In the first week of January, Lok Sabha MP Ninong Ering from Arunachal Pradesh moved a private members’ bill – the Menstruation Benefit Bill 2017.
The bill proposes that women working in both the public and private sectors be given two days of paid menstrual leave each month. The bill also looks to provide better rest facilities for women at their workplace during menstruation.
Ering had also asked Lok Sabha whether the government has any plans to propose menstrual leave for working women. The Ministry of Women and Children Development said there was no such proposal and that there was also no plan to pilot legislation on the issue. They did, however, reply with a list of various awareness efforts for adolescent girls.
The bill also looks to provide better rest facilities for women at their workplace during menstruation.
Ering cited research conducted at University College, London, to assert that women don’t only face discomfort during menstruation but also see a decline in productivity on the first and second days of their cycle. He argues, therefore, that menstrual leave is desirable from the perspective of both female employees and their employers.
The debate over implementing such legislation has been contentious. Some believe that it’s necessary for supporting women during a time that is biologically inherent. Even large corporations like Nike have been offering their employees paid menstrual leave since 2007.
One side argues that the severe period pain mandates menstrual leave. Some women’s symptoms are exacerbated by diseases like PCOS and endometriosis, and thus it is especially important for them to be able to take leave.
Mumbai based digital media company, Culture Machine Media, sparked a slew of discussion when they announced their ‘First Day of Period’ leave policy. The initiative gives women the first day of their period off; with the goal of making the workplace more women-friendly.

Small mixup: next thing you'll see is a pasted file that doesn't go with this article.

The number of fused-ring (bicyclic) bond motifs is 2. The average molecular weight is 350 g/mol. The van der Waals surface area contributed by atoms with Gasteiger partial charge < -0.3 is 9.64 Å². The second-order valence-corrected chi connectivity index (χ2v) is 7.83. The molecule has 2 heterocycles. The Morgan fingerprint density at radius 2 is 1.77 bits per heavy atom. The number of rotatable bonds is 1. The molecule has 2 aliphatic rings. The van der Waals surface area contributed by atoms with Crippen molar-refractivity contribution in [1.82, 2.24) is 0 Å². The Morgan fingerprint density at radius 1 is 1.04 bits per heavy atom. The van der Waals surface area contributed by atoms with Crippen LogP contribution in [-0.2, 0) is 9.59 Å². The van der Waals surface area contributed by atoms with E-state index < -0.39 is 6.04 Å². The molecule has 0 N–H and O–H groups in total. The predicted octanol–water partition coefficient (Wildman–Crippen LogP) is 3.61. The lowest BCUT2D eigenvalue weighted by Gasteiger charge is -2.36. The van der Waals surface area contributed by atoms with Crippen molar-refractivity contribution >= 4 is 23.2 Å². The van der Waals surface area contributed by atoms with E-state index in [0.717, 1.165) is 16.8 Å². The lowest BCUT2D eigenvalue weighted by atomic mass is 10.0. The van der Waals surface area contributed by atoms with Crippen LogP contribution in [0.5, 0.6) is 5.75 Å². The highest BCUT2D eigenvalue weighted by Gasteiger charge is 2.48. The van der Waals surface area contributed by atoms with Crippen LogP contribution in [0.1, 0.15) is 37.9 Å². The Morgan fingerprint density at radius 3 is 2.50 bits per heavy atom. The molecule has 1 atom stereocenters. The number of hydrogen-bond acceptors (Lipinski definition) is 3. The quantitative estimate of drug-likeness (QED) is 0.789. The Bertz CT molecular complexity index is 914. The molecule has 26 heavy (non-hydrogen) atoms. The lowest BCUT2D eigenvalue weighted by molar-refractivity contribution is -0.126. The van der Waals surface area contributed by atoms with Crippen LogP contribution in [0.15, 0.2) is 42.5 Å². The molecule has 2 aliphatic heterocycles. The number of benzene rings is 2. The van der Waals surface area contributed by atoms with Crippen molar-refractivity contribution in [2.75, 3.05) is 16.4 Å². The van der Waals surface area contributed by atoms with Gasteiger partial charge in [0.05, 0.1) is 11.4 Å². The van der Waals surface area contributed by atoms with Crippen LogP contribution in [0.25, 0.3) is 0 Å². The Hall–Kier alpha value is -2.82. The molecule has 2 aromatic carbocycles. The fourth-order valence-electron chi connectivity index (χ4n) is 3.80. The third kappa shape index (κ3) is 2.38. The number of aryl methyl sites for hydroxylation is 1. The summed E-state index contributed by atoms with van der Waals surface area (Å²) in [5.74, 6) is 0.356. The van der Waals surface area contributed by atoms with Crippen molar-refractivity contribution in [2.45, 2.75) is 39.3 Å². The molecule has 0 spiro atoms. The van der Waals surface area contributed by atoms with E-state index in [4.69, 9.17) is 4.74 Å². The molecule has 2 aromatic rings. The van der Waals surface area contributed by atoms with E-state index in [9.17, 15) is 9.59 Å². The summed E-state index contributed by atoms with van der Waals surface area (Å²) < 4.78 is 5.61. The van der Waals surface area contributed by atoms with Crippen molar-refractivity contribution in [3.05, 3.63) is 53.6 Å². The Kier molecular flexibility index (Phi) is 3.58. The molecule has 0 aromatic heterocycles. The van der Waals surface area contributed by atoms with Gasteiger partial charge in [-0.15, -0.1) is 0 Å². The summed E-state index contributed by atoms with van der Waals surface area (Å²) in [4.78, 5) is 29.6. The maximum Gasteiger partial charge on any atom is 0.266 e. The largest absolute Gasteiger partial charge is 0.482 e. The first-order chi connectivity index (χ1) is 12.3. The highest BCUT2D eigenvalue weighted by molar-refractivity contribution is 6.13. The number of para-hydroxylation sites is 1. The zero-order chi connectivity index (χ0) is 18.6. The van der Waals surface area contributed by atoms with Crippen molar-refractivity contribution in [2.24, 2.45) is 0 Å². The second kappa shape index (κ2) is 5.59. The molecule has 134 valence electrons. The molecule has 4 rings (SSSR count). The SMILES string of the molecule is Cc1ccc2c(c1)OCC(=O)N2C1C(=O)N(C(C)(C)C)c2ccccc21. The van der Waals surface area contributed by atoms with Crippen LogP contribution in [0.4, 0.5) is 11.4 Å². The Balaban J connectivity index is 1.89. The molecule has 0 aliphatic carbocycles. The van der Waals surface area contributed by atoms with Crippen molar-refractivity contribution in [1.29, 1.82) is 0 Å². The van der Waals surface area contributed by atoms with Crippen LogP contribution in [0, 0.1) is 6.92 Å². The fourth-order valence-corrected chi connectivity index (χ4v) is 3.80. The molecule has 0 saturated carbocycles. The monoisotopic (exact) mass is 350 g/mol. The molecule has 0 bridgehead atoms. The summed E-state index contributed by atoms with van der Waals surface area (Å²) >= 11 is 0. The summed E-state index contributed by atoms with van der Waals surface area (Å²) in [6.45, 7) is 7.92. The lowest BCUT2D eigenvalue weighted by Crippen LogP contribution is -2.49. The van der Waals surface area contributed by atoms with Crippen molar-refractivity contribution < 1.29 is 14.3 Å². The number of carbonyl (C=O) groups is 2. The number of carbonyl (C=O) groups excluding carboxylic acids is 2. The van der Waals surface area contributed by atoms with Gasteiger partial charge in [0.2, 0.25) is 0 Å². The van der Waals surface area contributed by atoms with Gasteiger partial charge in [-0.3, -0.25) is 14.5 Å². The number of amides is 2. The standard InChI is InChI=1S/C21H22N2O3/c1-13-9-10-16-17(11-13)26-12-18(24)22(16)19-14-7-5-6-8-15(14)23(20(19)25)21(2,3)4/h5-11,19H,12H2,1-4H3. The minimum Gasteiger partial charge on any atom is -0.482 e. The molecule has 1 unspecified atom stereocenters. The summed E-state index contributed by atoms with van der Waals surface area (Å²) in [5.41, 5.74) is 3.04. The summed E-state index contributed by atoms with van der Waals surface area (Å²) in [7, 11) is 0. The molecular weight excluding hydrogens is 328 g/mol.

The company also kick-started an online petition urging India’s Ministry of Human Resource Development and Ministry of Women and Child Development to apply this policy across the country.
In contrast, others view the move as regressive, contending that such leave could allow for additional means of gender bias in the hiring process. Men (those of whom who don’t menstruate) wouldn’t require this time off and thus it would be ideal for the company to hire them over women.
Some maintain that it is a form of tokenism, and thus likely to do more harm than good. Organisations and professionals should handle the issue as they see fit rather than being bound by legislation. Deep Bajaj explains that since women’s cycles don’t all align, and because not all women experience the same symptoms, it would defy logic to mandate a 2-day leave. However, it does need to be stated that millions of women do suffer debilitating pain every month, and for them a mandated leave would be a blessing.
Opposers also reason that it would be far more beneficial and effective to remove the taxation on feminine hygiene products, focus on getting more widely available and safer products and providing safer and cleaner facilities for women. However, these two issues do not need to be an either/or problem – both issues of availability of menstrual products and menstrual leave can be tackled simultaneously.
While it is uncertain when or if the Menstruation Benefit Bill 2017 will be seriously considered in government, the disputation that is occurring is a positive. It’s bringing forward the topic of menstruation and women’s issues that are typically treated as taboo to the public eye, which is certainly a step in the right direction. Employers ought to be cognizant of women’s health and sensitive to women employees’ requirements, whether or not it is a government-mandated step.
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